The Elixir of Doom
by Paul Magrs
Starring Katy Manning and Derek Fowlds
The unexpected appearance of a Big Red Bus outside the Chinese Theatre, Hollywood Boulevard signals the bold and brassy arrival of Big Finish’s Doctor Who spin-off adventuress, Iris Wildthyme. She’s accompanied by Jo Jones (nee Grant), former companion of the Third Doctor and they’re pitched straight into an escapade at the “enjoyable romp” end of the Who spectrum.
The two form an entertaining combination, and a vocal work-out for Katy Manning who does an excellent job throughout, voicing both characters. Iris and Jo have connections with events in Hollywood: the former having been there years earlier, unwittingly setting events in motion, the latter (with the Doctor) having been there some forty years later to witness events coming to a close.
From larking around with a mobile phone in full view of movie cameras, deliberately attempting to create an anachronism (“That’ll mess up the fanboys!”) to carelessly leaving behind the titular Elixir of Doom during her earlier visit, Iris Wildthyme’s attitude to time travel is cast in rather stark contrast to the Doctor’s more responsible approach. This places Jo in the role as the practically-minded, moral centre of events while Iris glories in partying, knocking back the Bombay Sapphire and flirting with all and sundry.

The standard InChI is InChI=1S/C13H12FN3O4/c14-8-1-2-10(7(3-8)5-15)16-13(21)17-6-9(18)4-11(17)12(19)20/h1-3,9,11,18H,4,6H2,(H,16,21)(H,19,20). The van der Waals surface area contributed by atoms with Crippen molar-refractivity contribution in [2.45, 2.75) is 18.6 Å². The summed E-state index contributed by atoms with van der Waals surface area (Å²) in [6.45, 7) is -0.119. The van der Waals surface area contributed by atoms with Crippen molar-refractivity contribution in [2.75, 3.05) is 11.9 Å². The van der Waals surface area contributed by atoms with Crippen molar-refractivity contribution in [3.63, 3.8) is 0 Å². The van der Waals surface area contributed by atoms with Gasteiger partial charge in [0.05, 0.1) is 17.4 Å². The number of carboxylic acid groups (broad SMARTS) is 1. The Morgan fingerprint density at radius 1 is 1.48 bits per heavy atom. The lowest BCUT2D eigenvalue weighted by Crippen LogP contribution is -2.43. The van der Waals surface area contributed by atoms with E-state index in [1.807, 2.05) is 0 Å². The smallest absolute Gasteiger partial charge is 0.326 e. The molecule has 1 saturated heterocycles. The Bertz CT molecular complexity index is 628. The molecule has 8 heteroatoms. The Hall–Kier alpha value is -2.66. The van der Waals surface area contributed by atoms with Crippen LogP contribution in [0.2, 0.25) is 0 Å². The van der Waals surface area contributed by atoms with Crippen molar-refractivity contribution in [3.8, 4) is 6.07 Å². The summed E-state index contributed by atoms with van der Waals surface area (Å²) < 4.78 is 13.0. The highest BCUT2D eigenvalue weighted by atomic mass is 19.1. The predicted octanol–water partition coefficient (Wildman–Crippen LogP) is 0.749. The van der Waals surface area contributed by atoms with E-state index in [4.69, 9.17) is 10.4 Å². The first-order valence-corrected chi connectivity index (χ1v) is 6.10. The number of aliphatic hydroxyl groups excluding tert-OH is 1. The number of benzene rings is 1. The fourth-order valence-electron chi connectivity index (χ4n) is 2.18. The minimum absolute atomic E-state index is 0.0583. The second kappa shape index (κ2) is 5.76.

But the Number 22 bus is not the only time ship parked in 1933 Hollywood. Breezing in to the middle of a party hosted by horror movie starlet Vita Monet (Manning again) and the latest of her string of husbands, Monsieur Claude (Derek Fowlds), Iris spies a familiar time lord amongst their entourage. Events are soon set in motion by the arrival at the party of Lizard Man, one of Vita’s monstrous co-stars.
For those who enjoy their dose of Doctor Who with a frothy topping, this adventure is unquestionably for them. Paul Magrs’ dialogue is gleefully seized by Katy Manning, rolling back the years as Jo, and in full-throated form as both Iris Wildthyme and Vita Monet. This is an audio adventure whose entertainment comes in particular from the expansive performances, as much as from the story itself. It’s a lightweight, entertaining adventure set in motion by some “temporal unseemliness” on Wildthyme’s part, unwittingly resulting in Vita Monet’s ex-husbands forming a motley parade of monsters.
I should declare at this point that I enjoyed The Gunfighters.
BLOGTOR RATING 9/10
Thanks to Big Finish